The world is vast and richly detailed. Hares race across footpaths as your horse rumbles along the landscape. Distant thunderstorms crackle against the horizon before moving into your area and drenching you.
It’s in the mountains where you get your bearings, learning how to ride a horse, use a bow and, most importantly, fire your gun. The more than 50 weapons in “Red Dead II” handle well and feel hefty when you fire them. Using them often improves their efficiency, but they also become dirty — which means you need to use gun oil to clean them or they won’t do as much damage or lose their range. It takes a while for serious wear and tear to really make a difference, though.
“Red Dead Redemption II” is replete with that kind of detailed gameplay. You’ll need to hunt animals and cook them for food, collect herbs to make tonics and more. There are three main stats you’ll need to pay attention to in “Red Dead II”: health, stamina and Dead Eye, the system that lets you slow time and target multiple enemies so you can fire like a true quickdraw master.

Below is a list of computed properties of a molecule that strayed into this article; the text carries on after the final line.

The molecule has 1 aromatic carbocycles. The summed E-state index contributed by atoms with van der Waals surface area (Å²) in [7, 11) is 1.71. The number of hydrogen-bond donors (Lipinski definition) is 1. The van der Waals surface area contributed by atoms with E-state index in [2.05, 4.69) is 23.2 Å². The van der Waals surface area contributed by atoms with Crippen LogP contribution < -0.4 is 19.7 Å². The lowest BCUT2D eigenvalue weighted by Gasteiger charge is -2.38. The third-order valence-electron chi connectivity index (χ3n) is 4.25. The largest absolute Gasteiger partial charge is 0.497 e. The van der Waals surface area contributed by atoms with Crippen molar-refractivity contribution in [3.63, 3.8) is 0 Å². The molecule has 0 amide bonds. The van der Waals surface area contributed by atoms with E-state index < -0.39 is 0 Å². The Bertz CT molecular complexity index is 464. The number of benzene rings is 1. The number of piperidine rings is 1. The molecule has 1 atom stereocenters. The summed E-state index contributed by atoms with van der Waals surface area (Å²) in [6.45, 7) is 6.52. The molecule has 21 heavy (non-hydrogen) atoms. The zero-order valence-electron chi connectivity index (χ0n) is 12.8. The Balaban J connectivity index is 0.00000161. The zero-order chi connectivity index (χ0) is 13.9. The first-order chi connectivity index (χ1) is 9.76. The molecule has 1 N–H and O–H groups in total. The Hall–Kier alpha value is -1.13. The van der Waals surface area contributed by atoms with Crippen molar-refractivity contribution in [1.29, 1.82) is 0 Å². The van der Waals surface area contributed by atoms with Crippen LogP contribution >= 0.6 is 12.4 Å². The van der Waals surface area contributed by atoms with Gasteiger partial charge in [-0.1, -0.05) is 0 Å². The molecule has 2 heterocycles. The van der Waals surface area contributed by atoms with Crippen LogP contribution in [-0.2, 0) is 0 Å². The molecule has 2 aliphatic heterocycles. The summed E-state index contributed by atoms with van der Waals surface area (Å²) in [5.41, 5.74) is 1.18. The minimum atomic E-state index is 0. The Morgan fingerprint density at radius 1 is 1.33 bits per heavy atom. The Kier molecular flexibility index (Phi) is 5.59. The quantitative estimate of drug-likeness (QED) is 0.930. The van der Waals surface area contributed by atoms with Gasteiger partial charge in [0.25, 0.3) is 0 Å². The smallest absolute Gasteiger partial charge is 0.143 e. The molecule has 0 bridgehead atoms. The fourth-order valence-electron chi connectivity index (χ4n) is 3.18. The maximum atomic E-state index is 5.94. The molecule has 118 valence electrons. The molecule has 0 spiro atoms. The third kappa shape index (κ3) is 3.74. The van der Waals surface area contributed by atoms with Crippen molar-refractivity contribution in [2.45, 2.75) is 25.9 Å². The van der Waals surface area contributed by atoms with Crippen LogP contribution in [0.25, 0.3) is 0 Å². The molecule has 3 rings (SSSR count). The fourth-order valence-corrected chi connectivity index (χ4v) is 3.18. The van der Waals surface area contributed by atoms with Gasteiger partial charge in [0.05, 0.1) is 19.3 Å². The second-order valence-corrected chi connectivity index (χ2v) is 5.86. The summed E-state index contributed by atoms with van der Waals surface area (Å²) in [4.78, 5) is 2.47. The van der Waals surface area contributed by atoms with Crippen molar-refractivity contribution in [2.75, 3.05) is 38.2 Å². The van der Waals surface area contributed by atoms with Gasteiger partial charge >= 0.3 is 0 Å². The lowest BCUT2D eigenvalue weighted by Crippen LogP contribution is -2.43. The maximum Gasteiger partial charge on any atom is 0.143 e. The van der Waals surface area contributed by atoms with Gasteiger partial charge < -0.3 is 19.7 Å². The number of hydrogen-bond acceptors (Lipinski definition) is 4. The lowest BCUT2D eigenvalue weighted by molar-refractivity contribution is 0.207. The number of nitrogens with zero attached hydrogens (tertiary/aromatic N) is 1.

As in Rockstar’s “Grand Theft Auto San Andreas,” your health and stamina stats are governed by how much you exercise and eat. Things like how often you run will increase your stamina, while eating too much or too little will cause you to gain or lose weight and impact your overall health points. If you’re out of shape, you won’t regenerate health quickly enough, which can mean the difference between living to fight another day or ending up six feet under.
Wanted dead or alive
“Red Dead Redemption II” is an open-world game that lets you do and explore anything and everything you can imagine. Want to rob a stagecoach? You got it. Save someone with a snake bite? Go ahead. Be a Peeping Tom? I’m not judging. Each of your decisions, though, has an impact on the game’s honor, or morality, system.
As you move further up or down the honor scale, people will react to you differently; the kind of music that plays in certain situations will be lighter or heavier and how you can approach missions will change.